Tag Archives: roosters

En otras noticias…

29 Jan

This article makes for an interesting read, and pretty accurately captures Paraguayan schools.  This article might say it best:

Schools in poor parts of Latin America, Asia and Africa often have no books or teaching materials other than a chalkboard.  The method of instruction is rote repetition.  Teachers sometimes don’t speak the same language as their students. Absenteeism — among teachers, not just students — is astronomical, and some teachers just never show up at all.

A clip from the movie The World According to Monsanto that talks about the reality of genetically modified crops and pesticides in Paraguay:

I recommend listening to this backyard chicken story (starting at minute 14): http://risk-show.com/podcast/in-the-flesh/ Thoroughly entertaining (thanks to Alex for sending it) and unrelated to Paraguay, except for the cuckoo-ing fact check that has been proven by Paraguay.  The story talks about how his backyard rooster was causing problems because he was crowing at all times of the day, instead of just ast sunrise.  Turns out that roosters crow at ALL times of the day, often times all night as well, this has been proved thousands of times over in Paraguay.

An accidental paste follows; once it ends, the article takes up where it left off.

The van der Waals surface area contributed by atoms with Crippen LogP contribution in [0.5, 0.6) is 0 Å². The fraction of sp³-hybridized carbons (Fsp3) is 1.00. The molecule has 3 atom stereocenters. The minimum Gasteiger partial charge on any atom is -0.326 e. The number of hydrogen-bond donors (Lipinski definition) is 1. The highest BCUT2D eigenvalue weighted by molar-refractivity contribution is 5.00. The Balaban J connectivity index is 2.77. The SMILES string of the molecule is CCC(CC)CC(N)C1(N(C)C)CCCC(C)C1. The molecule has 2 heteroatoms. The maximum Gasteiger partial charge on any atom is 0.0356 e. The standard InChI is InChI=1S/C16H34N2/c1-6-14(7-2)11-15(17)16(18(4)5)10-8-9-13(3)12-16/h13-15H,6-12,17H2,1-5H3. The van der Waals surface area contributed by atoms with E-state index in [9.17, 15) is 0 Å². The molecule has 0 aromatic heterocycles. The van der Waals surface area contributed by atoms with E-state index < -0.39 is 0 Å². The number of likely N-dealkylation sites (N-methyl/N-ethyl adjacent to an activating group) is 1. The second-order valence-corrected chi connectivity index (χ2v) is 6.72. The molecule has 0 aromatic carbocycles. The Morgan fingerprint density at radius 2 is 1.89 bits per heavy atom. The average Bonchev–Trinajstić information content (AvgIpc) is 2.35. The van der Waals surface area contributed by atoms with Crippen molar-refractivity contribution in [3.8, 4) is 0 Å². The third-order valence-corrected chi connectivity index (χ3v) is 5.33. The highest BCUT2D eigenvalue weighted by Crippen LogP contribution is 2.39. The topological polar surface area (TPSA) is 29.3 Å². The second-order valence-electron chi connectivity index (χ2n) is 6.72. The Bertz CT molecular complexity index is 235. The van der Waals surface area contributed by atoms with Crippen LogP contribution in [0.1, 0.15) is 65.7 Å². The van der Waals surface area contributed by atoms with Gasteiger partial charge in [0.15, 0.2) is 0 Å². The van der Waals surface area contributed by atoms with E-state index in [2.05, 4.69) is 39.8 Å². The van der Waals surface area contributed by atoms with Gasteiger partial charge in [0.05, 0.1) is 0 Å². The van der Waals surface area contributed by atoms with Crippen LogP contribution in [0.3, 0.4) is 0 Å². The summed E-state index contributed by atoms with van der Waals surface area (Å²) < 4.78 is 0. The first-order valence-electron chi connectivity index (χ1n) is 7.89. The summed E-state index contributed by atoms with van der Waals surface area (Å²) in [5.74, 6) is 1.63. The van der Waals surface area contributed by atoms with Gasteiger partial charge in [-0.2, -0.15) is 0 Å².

From the Crowing section of the Rooster Wikipedia pageThe rooster is often portrayed as crowing at the break of dawn (“cock-a-doodle-doo”) and will almost always start crowing before 4 months of age. He can often be seen sitting on fence posts or other objects, where he crows to proclaim his territory. However, this idea is more romantic than real, as a rooster can and will crow at any time of the day. Some roosters are especially vociferous, crowing almost constantly, while others only crow a few times a day. These differences are dependent both upon the rooster’s breed and individual personality. He has several other calls as well, and can cluck, similar to the hen. Roosters will occasionally make a patterned series of clucks to attract hens to a source of food, the same way a mother hen does for her chicks.